One day in March AD 415, Hypatia set out from her home to go for her daily ride through the city. Suddenly, she found her way blocked by a ‘multitude of believers in God’. They ordered her to get down from her chariot. Knowing what had recently happened to her friend Orestes, she must have realized as she climbed down that her situation was a serious one. She cannot possibly have realized quite how serious. As soon as she stood on the street, the parabalani, under the guidance of a Church magistrate called Peter – ‘a perfect believer in all respects in Jesus Christ’ – surged round and seized ‘the pagan woman’. They then dragged Alexandria’s greatest living mathematician through the streets to a church. Once inside, they ripped the clothes from her body then, using broken pieces of pottery as blades, flayed her skin from her flesh. Some say that, while she still gasped for breath, they gouged out her eyes. Once she was dead, they tore her body into pieces and threw what was left of the ‘luminous child of reason’ onto a pyre and burned her.”
Catherine Nixey, The Darkening Age: The Christian Destruction of the Classical World

Steven Magee
“OSHA does not work, Disability is a failure, and Workers Compensation is a disgrace.”
Steven Magee

Ehsan Sehgal
“Possibly, no one can humiliate and disgrace if one behaves not that with others since love and respect speak to love and respect in return.”
Ehsan Sehgal

“O God deliver us from defeat nor disgraced.”
Lailah Gifty Akita

“If we had to speak our mind face to face,
Would we be as courageous to ridicule and lambaste?
Would we with sharpened tongues be so quick to disgrace?
If we had to speak our minds face to face”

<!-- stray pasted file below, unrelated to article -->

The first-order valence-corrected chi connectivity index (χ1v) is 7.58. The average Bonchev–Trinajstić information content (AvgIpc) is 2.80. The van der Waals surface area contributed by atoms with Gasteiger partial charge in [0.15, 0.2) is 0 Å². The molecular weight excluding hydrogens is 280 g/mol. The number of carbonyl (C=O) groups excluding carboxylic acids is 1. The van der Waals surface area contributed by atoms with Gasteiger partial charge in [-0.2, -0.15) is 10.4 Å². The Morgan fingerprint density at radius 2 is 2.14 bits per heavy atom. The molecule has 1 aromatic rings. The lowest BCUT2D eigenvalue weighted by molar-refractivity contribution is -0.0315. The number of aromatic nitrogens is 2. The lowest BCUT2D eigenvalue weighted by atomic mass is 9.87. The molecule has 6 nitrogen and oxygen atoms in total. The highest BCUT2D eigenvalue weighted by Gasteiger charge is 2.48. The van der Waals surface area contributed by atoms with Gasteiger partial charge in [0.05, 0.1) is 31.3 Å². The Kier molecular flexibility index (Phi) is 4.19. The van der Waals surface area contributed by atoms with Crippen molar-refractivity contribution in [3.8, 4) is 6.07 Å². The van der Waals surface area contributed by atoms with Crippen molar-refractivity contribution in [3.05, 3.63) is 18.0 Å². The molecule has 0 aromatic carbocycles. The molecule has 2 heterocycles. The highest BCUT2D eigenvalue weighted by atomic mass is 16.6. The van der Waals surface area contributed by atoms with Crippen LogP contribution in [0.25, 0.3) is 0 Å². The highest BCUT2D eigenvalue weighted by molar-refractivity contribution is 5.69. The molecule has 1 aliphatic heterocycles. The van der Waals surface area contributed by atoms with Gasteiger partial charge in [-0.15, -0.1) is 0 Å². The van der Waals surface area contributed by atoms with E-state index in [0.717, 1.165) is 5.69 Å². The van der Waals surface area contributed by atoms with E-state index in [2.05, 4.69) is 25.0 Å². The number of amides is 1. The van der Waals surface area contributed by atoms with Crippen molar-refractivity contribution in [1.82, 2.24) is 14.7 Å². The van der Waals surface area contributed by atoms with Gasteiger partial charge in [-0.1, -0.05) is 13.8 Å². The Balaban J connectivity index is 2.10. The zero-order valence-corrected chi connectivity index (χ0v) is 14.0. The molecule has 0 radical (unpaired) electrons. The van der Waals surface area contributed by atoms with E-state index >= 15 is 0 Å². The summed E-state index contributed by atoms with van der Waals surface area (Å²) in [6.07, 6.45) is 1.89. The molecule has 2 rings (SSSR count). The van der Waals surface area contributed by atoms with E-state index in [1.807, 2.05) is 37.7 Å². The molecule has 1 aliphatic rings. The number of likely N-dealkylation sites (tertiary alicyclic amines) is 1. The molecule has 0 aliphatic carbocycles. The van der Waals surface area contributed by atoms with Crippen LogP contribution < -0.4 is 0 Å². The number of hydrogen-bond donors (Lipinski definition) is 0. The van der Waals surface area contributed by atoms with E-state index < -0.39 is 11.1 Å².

Charmaine J Forde

“If we had the opportunity to speak our minds face to face,
Would we be as bold to ridicule and lambaste?
Or would we with sharpened tongues, be so quick to disgrace,
If we had the opportunity to speak our minds face to face?”
Charmaine J Forde

Olawale Daniel
“God is looking for people with grace to disgrace people with power.”
Olawale Daniel

“When in disgrace with fortune and men's eyes, I take out my notebook and write.”
Marty Rubin

“A deep disgrace comes when what you took for granted becomes what you need today. Let's learn to have value for all.”
Isaac A. Yowetu

“Don't forget, Bertil. Today's honors must be greeted with the same reserve as yesterday's disgraces.”
Roxanne Moreil, L'âge d'or. Volume 1

Priscilla Vogelbacher
“If it is “God’s will” that people should suffer, then it is not a god worth believing in and certainly not a god worth devoting an ounce of energy or second of time to. Such a god is a disgrace and must be vanquished as such, for suffering has no place in peace.”
Priscilla Vogelbacher, Hallowed Be Thy Name

Kamaran Ihsan Salih
“If you use all your power for the sake of a disgraced person, won"t consider it if you hold hands in the worst time, will say I was a ladder for you to succeed”
Kamaran Ihsan Salih

Kamaran Ihsan Salih
“Disgraced people take advantage of your support they will make it a power then will use it against you.”
Kamaran Ihsan Salih